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This essay is about the two readings involving research on educational attainment in China, particularly, the effects of state policies and social origins of people in China who are trying to obtain their education, on particular periods. We will begin by discussing the first research paper by Deng and Treiman.
The Treiman paper discussed its intention to gather and analyze data to answer the three hypotheses, namely: 1) Effect on social origin in China as education expands, during the Cultural Revolution; 2) Considerable effect of educational attainment among the bureaucrats of China during the Cultural Revolution; and 3) Considerable effect of educational attainment to men of elitist background as compared to men of military or cadre background, during the Cultural Revolution (Treiman, 413) . The Treiman paper gathered and analyzed its data from a particular period of China’s census returns.
The conclusion for the three hypotheses was in the affirmative. During Cultural Revolution, state policies was implemented to foster educational attainment among the youth of working class or peasant background, and has discriminated the youth of elitist background, thus proving the first theory true (Treiman, 424) . It should also follow the second theory as true as the data showed a decline of educational attainment among the elitist, and an increase of educational attainment among the peasants (Treiman, 424) .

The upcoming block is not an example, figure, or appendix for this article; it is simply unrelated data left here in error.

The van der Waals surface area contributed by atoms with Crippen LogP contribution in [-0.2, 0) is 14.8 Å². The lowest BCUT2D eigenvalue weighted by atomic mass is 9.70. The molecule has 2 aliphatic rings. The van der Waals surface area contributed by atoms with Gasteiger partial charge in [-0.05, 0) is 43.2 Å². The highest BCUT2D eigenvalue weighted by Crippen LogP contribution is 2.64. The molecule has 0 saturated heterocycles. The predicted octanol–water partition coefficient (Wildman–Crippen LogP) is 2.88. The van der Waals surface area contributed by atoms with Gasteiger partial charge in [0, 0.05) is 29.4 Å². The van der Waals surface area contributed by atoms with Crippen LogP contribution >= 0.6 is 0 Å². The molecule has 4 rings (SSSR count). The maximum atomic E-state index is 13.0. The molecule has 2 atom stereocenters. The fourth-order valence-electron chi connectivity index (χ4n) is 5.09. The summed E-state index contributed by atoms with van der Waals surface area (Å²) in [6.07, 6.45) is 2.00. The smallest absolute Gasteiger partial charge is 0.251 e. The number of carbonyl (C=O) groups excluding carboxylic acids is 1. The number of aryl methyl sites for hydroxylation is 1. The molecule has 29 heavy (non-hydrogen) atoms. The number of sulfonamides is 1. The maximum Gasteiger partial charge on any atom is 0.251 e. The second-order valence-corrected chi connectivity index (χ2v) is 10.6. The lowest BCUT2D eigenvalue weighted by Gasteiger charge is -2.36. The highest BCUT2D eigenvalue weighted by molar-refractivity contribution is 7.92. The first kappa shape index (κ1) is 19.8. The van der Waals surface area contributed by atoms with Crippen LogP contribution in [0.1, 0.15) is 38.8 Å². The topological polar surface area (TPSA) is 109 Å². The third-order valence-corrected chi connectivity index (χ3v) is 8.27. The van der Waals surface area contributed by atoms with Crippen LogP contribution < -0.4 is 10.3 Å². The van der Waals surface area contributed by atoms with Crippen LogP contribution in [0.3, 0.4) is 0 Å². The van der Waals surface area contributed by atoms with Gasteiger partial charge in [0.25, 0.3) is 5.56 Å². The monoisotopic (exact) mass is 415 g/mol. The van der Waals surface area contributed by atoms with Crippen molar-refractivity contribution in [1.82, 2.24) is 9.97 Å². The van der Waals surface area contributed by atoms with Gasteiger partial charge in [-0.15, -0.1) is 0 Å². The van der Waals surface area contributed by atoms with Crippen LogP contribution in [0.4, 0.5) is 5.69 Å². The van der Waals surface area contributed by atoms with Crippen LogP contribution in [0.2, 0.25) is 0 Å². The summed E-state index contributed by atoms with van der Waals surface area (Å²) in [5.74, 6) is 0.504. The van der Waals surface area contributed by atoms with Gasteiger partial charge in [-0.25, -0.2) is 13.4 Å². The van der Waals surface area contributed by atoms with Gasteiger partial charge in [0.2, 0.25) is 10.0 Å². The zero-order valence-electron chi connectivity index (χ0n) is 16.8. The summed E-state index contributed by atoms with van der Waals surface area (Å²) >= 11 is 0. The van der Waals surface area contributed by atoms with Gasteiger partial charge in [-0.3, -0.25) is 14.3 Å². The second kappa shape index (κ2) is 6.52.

Incidentally, the data also showed that even the decline affects both elitist and cadres or with military background, much impact was felt by the elitist rather than the cadre, thus proving the third theory true (Treiman, 425) . In the second research, Zhou, Moen and Tuma measured the effects of educational attainment based on social origin on a more stretched period as compared to the Treiman paper. The Tuma paper explored four historical periods: The Great Leap Forward, Destratification Policies, Cultural Revolution and Post-Mao Era.
The Tuma paper further made use of interviewing respondents on particular cities for its data and to prove their hypothesis that socio-economic status was not a factor in attaining education, rather, political status dictated educational attainment during those four periods (Tuma, 201) . The results of the data showed the same as that of the results discussed with the Treiman paper. However, it does not particularly established its theory as true since the data results were varied, having educational attainment effects on all three classes in all historical periods (Tuma, 217) .
The two papers indeed came with the same data results, that there are effects on educational attainment based on social origins. The papers differ in such ways as using specific topics. The Treiman paper was clear in its intention to answer its theories because its theories were more specific than the theory used by the Tuma paper. Treiman paper likewise used a specific Era, while the Tuma paper explored four periods, which could be quite confusing. Further, aside from using social origin as basis of the research, the Tuma paper dwelled on other basis such as gender inequality and geographical location, thus creating more confusion.